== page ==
What was the Most Damaging Event in the History of Black People? Slavery, Intregration, Black Wall Street Bombing? The Assination of Black Leaders such as Fred Hampton, MLK, Malcolm X ect? The Creation of Co-intel Pro? The War on Drugs? The Feminist Movement?
What is the current state of the black people in America and how do we continue to rebuild?
Join us for our Show @ 10PM tonight as we address these issues and more.
#BlackHistory #BlackFuture #PositiveControversy
Yes it is Black History Month. I hope this is about the 100th time you have read or heard it this month. That would mean, people are talking about it…and that is the purpose of having a Black History Month. There is a lady that posts the most important tidbits of information regarding Black History on FaceBook I have seen. The site is https://www.facebook.com/groups/SDAAGRG/ Her name is Beverely A. Harper. I wanted to get her on the show but learned she is blind. Check out her posting at Friends of San Diego African-American Genealogy Research Group.
“To live is to choose. But to choose well, you must know who you are and what you stand for, where you want to go and why you want to get there.” Kofi Annan.
Kofi Atta Annan is a Ghanaian diplomat who served as the seventh Secretary-General of the United Nations from January 1997 to December 2006. Annan and the United Nations were the co-recipients of the 2001 Nobel Peace Prize "for their work for a better organized and more peaceful world." Currently, he is the Chairman of The Elders, a group founded by Nelson Mandela. The quote speaks to a mindset that any young man or woman should learn and hear from their parents, their school counselors, and even their church pastor, no matter their color or creed.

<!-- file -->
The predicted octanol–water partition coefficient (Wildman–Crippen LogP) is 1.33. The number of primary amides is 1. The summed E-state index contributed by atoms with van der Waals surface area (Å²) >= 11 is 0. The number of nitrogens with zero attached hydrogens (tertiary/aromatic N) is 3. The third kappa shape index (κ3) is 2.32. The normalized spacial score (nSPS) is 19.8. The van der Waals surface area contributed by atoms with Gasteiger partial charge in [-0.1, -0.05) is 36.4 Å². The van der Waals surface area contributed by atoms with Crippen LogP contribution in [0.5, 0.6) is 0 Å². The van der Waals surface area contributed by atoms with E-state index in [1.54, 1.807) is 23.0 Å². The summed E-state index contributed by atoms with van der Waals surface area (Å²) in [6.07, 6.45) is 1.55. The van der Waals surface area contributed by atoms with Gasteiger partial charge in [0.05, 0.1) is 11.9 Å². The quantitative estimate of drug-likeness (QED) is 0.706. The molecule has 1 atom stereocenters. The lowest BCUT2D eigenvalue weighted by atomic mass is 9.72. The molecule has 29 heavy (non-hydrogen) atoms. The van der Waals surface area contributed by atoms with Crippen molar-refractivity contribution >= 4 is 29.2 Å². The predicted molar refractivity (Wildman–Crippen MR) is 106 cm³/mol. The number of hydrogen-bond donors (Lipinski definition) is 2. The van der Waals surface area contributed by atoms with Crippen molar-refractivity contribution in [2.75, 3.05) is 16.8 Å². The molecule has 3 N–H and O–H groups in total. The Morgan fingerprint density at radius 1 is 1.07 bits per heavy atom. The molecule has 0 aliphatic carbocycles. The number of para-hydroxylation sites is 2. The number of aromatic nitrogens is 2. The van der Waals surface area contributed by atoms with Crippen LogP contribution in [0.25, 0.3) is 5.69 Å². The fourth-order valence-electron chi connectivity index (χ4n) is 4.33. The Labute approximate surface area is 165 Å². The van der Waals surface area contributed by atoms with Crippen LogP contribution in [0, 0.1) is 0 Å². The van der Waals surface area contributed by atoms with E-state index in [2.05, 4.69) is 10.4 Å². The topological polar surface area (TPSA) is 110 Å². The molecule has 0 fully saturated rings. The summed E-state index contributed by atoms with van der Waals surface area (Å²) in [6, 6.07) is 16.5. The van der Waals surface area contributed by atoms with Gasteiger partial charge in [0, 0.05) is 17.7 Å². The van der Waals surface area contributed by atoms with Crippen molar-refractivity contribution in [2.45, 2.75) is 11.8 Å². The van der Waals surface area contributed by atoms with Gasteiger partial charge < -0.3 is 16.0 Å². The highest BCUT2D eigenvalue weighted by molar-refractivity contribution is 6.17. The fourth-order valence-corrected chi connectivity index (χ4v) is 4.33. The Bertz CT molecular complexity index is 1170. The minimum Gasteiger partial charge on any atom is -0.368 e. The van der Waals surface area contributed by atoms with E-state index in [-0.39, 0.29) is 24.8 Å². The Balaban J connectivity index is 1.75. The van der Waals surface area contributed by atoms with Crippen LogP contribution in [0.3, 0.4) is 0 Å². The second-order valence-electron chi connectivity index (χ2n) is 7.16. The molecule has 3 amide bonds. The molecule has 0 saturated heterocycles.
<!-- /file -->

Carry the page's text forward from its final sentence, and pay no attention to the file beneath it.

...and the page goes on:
It is with this quote we bring you our Black History Show for February of 2015. Kimberly Johnson, a young researcher, will be around to help me out. Stop on by and join in on the fun.
The show is brought to you by http://hampscofa.net/
Every therapist agrees that the impact of a traumatic event goes beyond physical damage. The emotional toll can result in a wide range of intense emotions and it takes time to recover emotional equilibrium. Being Black in America can be extraordinarily stressful. Being treated as “second class” citizen, called names, and being excluded shatter all sense of security, causing feelings of helpless and vulnerability in a dangerous world where feelings of anxiousness and uncertainty. These unsettling thoughts and feelings can only fade if life circumstances change. How to cope with feelings of injustice, racism and covert discrimination is a topic of debate in many Black American communities.
People react in different ways to traumatic events. There is no “right” or “wrong” way to think, feel or respond. The American public is intolerant of the reactions and feelings of Black Americans in Baltimore when they rioted protesting the murder of an unarmed Black American man. The city was put under curfew and the street activists were called “thugs”. There was no effort to send in counselors to help the “traumatized” people with the emotional event.
Persons who ignore feelings will slow the healing process; however, in the Black community, “forgive and forget” is the tenet. Following the killing of nine Black people in Charleston, South Carolina in a church during a prayer meeting by a young White American, statements of “we forgive him” were made before the dead was buried. That is not benevolence; that is denial.
The symptoms of traumatic stress include physical manifestations as well as emotional, such as, pounding heart, feelings of choked up, stomach churning, racing thoughts, raised blood pressure, headaches and difficulty sleeping.
The Real News Behind The News starts our new daily radio show with an explosive episode. We ask the question should black America say F××× France in light of all It's recent and historical racial oppression of black people. Also we give you the real deal as to what is going on in France and how it ties to the war in Syria which we have been telling you about for 4 years now.